Someone once famously said, the only apparent constant is the consistent and unyielding persistence of change.
In political campaigns, the word “change” has long been a favored rhetorical tool for those seeking to oust an incumbent. On the other hand, if those challengers are succesful, they quickly drop the battle cry for “change.”
Change is rarely quantified during political campaigns. Consider: If your house burns down, that will be a change, but not necessarily a change you would choose.
Unfortunately, none of are us are immune to change or able to control its impact.
But it’s important to remember that we can respond to change without panic. We can embrace change and accept it. We can and should always prepare for the next change that waits around the proverbial corner.
I chose this topic as the result of an article I read in yesterday’s Wall Street Journal. That story, about 1,100 lost paper mill jobs in Alabama, jarred me and re-ignited a lingering sense of anxiety I carry around with me about Maine’s fragile economy.
The thrust of the story involved the diminishing need for paper in an increasingly digital age.
I spent the sophomore and junior years of my high school career as a student at Rumford High. Still, more than 30 years later, I always enjoy telling people from away that I lived in Peru and traveled daily on a school bus through Mexico to simply attend classes.
It did not take long for me to understand what it was like to live in Rumford, a community that is literally dependent on the financial health of yet another paper milll perched along the shore of the Androscoggin River.
Every year, while driving my family toward our summer excursion to Rangeley Lake, my kids and wife will complain about the smell of the mill as we drive through the neighboring town of Mexico. “That’s the smell of money,” I remind them.
When I was a kid, the mill was the preferred future for many of my classmates. Those were good-paying union jobs with excellent benefits. If you get into the mill, you would be all set. You could earn a good living, raise a family and buy a decent home.
Those days are changing.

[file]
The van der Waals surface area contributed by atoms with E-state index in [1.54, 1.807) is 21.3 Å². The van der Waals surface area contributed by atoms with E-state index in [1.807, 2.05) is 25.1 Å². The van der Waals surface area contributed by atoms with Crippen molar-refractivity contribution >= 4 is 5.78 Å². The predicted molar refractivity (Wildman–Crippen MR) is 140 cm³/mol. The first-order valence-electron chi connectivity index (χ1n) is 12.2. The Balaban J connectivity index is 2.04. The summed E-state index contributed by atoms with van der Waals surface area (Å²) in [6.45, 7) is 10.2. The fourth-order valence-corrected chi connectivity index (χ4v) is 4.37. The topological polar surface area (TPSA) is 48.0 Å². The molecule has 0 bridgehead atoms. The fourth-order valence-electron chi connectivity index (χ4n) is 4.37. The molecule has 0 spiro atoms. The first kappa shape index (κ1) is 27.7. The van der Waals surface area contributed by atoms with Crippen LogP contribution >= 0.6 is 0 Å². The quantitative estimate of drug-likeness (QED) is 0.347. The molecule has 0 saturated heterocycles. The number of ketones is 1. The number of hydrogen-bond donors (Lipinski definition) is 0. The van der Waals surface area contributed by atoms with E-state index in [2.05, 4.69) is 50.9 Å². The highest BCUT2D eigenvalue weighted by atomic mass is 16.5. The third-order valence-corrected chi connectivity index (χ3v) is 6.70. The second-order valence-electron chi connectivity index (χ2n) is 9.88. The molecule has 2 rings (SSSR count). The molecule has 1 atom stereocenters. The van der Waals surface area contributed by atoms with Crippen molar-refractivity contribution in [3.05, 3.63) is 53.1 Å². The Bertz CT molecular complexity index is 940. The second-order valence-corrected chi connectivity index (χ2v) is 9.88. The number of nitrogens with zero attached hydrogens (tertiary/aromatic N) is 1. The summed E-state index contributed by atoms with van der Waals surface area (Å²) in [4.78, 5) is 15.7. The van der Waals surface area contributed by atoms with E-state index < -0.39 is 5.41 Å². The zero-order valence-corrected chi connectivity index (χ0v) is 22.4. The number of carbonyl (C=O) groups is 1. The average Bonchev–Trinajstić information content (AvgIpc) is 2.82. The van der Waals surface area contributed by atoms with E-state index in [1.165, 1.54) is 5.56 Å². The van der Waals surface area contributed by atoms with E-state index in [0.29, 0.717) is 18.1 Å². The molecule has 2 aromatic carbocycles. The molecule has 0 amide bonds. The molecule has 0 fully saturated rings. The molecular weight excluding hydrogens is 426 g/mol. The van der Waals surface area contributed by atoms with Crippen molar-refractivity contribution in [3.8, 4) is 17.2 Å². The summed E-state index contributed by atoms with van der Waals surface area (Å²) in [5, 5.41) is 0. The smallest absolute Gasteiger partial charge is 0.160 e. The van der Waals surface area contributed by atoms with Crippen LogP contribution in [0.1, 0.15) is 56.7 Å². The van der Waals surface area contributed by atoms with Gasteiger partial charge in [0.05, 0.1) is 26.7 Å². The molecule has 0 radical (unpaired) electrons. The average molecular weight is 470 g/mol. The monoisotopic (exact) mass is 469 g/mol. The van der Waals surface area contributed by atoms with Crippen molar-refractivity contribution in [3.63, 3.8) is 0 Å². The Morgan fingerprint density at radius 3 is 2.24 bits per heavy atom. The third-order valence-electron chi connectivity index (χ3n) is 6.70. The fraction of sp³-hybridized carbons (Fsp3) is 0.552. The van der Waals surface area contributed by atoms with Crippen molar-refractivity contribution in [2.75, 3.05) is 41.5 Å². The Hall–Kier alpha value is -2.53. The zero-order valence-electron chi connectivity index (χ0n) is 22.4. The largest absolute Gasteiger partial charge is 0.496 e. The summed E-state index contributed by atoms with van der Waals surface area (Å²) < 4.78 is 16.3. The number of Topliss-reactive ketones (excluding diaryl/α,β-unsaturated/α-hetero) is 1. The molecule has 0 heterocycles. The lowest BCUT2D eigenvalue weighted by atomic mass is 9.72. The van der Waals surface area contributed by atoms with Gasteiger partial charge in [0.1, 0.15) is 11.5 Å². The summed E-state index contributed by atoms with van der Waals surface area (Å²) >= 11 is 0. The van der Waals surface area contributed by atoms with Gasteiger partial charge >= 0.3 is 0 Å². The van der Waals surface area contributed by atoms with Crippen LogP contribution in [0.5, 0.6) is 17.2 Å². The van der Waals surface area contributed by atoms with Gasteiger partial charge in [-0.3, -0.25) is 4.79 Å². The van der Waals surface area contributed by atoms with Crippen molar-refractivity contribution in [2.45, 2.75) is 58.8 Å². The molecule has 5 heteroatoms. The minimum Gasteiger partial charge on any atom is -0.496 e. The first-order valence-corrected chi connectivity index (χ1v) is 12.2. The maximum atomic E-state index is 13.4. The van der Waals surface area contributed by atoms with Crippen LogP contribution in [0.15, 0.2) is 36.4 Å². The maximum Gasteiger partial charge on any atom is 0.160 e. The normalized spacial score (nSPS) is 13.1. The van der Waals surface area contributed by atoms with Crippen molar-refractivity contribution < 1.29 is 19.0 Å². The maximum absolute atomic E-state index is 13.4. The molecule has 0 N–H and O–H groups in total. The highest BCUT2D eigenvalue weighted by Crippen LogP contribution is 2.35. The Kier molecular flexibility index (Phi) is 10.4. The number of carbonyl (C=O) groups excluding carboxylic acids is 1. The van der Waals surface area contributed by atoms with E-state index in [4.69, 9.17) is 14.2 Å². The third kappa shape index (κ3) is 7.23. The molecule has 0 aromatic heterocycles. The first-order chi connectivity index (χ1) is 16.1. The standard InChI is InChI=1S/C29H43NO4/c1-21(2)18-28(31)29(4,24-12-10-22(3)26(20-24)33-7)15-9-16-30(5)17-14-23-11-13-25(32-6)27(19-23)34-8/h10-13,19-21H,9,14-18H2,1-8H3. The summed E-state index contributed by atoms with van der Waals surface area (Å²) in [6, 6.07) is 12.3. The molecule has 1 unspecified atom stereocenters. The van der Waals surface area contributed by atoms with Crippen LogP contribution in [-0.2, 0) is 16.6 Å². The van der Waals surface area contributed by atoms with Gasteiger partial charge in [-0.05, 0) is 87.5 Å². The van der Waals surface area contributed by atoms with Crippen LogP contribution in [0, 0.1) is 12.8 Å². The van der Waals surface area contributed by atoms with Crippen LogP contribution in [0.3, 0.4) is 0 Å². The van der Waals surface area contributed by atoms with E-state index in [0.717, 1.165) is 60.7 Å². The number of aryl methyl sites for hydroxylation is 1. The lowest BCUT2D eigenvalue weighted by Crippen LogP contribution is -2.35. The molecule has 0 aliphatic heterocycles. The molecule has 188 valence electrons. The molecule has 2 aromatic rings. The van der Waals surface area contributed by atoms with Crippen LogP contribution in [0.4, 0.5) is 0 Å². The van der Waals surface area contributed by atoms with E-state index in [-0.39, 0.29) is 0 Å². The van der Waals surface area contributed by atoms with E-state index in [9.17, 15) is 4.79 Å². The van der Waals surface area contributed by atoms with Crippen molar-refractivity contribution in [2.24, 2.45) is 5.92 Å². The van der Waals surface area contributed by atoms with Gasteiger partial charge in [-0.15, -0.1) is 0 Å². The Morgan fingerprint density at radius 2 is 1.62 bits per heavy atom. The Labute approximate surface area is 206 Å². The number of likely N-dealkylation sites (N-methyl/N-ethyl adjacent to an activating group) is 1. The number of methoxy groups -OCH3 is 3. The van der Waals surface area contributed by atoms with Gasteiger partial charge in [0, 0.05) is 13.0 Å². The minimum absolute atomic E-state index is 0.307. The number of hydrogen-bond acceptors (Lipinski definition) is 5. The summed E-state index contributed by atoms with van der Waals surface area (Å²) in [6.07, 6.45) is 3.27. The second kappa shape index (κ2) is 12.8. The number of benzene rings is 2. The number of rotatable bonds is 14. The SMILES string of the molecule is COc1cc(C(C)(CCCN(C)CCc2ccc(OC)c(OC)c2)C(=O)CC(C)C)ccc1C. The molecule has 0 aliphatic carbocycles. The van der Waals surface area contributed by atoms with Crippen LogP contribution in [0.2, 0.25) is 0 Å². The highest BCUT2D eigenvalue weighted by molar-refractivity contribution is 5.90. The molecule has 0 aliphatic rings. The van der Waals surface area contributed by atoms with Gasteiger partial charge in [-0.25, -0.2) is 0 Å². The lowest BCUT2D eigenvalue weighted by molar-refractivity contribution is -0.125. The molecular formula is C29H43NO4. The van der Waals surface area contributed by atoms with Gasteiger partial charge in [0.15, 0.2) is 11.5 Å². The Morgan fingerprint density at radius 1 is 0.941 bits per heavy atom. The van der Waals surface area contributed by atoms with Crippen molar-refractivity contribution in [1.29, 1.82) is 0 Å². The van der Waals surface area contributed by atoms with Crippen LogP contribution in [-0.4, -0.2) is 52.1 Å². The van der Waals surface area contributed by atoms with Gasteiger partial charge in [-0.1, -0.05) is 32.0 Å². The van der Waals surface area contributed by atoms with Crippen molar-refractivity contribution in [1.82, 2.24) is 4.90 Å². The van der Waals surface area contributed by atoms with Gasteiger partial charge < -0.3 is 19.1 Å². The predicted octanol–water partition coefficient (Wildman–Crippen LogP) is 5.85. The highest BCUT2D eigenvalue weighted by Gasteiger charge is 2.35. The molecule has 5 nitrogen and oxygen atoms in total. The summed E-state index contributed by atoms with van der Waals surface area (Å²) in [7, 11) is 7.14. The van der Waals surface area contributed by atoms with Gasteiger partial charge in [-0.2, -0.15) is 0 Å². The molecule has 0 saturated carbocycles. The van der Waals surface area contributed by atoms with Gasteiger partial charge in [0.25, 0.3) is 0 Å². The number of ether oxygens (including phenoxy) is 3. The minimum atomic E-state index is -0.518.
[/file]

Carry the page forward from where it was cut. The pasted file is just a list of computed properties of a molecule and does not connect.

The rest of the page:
It’s no different in my hometown of Biddeford, another Maine community hit hard by the influence of global markets and a decline in what were once traditional manufacturing opportunities.
Historically, Maine’s economy has been driven by the 3 Fs – – – Forestry, Fishing and Farming. All three of those once strong economic engines are facing serious challenges – – from unstable and rising energy costs and tightening environmental regulations to global competition and advances in technology.
Fortunately, many of Maine’s paper mills are learning to adapt to a world that consumes less paper as the result of rapid advances in digital technology. But that adaptation seems slow and certainly painful.
Maine is the second leading paper-making state by volume, producing more paper than any state other than Wisconsin, according to the Maine Pulp and Paper Association. Maine’s paper production has consistently increased since 1990, and in recent years Maine has produced more paper than ever before, according to the association’s web site.
But the challenges cannot be ignored or dismissed. My job regularly takes me into rural communities throughout Maine. Too many of our communities are mere shadows of what they once were.
just last week I spoke to a school principal in northern Maine who told me her school district has a 74.3 percent rate of students who qualify for free or reduced hot lunches. In the same breath she proudly tells me that her school district also has one of Maine’s highest graduation rates and that her school district was the first in Maine to raise money for Hurricane Sandy victims.
There are many other good stories out there, An increasing number of commercial fishermen throughout the Gulf of Maine are becoming partners in collaborative research projects and using new technology to adapt.
But still, I worry. I worry that my fellow voters will not support our state’s technical schools. I worry that too many of us blindly follow change or react to it within a narrow vacuum of our own experience.
I know what it’s like to live in a community that shudders with fear and anxiety when rumors of No. 2 machine shutting down begin to circulate around town.
Can technology and education overcome the painful consequences of change? Yes, but only if we can accept and prepare for change.
Still, it hurts to think about those 1,100 people in Alabama, just like it hurts to drive through portions of Washington County.
Make no mistake: change is something you can believe in.